Frequently celiacs express a sense of being singled out for deprivation. These kinds of feelings can evoke unexpected issues or old feelings of abandonment, rejection, or poor self-regard. This can be particularly rough for those who have other serious illnesses or chronic pain in addition to celiac disease.

Let yourself feel what is true for you. We carry many assumptions about who we ought to be or what we ought to feel. Being diagnosed with celiac disease may require developing more acceptance and compassion for ourselves, and when we can find open-heartedness toward ourselves, it tends to benefit everyone in our lives. Letting yourself feel what is actually happening for you doesn’t have to mean drowning in anguish. When we feel them and let them move, emotions come and go, rarely sticking around that long. Unacknowledged pain and the unfelt grief can develop into more lasting depression. Letting yourself feel grief, minor sadness and deep loss, might mean taking time in a quiet place, talking with a trusted person, free-writing, or just letting yourself cry when you need to.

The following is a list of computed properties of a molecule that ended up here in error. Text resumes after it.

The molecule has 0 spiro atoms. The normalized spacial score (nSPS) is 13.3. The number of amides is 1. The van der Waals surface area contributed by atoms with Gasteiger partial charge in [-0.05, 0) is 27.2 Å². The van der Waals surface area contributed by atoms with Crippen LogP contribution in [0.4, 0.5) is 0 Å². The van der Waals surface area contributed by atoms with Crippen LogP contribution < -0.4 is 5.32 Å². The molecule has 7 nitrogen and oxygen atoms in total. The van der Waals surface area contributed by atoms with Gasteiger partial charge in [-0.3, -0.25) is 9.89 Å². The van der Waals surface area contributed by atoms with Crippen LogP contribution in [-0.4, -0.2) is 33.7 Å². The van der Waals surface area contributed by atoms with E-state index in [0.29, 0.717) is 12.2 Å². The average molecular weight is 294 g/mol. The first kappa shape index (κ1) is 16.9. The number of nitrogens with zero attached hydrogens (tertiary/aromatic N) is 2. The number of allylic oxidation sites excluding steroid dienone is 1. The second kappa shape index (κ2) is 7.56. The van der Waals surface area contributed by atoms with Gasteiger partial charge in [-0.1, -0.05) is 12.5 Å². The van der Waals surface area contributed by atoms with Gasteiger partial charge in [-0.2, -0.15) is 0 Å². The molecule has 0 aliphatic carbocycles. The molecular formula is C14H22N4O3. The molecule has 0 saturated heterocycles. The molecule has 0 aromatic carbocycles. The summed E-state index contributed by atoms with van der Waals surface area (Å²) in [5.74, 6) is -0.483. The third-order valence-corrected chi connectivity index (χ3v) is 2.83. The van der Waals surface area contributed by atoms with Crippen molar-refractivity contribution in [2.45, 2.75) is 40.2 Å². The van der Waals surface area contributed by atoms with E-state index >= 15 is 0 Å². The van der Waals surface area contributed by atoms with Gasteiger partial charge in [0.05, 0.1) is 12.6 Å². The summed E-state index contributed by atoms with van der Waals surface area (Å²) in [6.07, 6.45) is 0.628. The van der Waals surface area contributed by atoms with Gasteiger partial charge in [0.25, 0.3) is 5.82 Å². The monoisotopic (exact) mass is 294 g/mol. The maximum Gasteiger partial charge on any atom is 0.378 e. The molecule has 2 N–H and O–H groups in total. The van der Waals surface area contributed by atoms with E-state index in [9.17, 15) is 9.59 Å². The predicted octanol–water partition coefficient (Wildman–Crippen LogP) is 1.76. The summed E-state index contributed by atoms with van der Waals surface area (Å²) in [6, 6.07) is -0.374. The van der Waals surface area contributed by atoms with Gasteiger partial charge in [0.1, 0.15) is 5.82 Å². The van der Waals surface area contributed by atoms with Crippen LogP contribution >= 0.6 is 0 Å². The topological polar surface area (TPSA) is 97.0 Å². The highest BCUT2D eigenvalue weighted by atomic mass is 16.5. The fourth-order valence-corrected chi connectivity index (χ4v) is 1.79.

Be grateful for what you’ve got. Focus on what you can eat.

People unfamiliar with celiac disease and the existence of gluten, are often shocked by the restrictiveness of a gluten-free diet. They often respond, “But what do you eat? You can’t eat anything!”

While it seems this way at first, it’s so far from true. Gluten-Free Girl and The Chef, Gluten-Free Mommy, and Simply Gluten-Free, are just a few the hundreds of resources displaying the diversity of gluten-free food that it is possible to make at home. It’s true that I can’t eat much in the average airport, at most restaurants or at work gatherings. But that doesn’t stop me from enjoying every meal.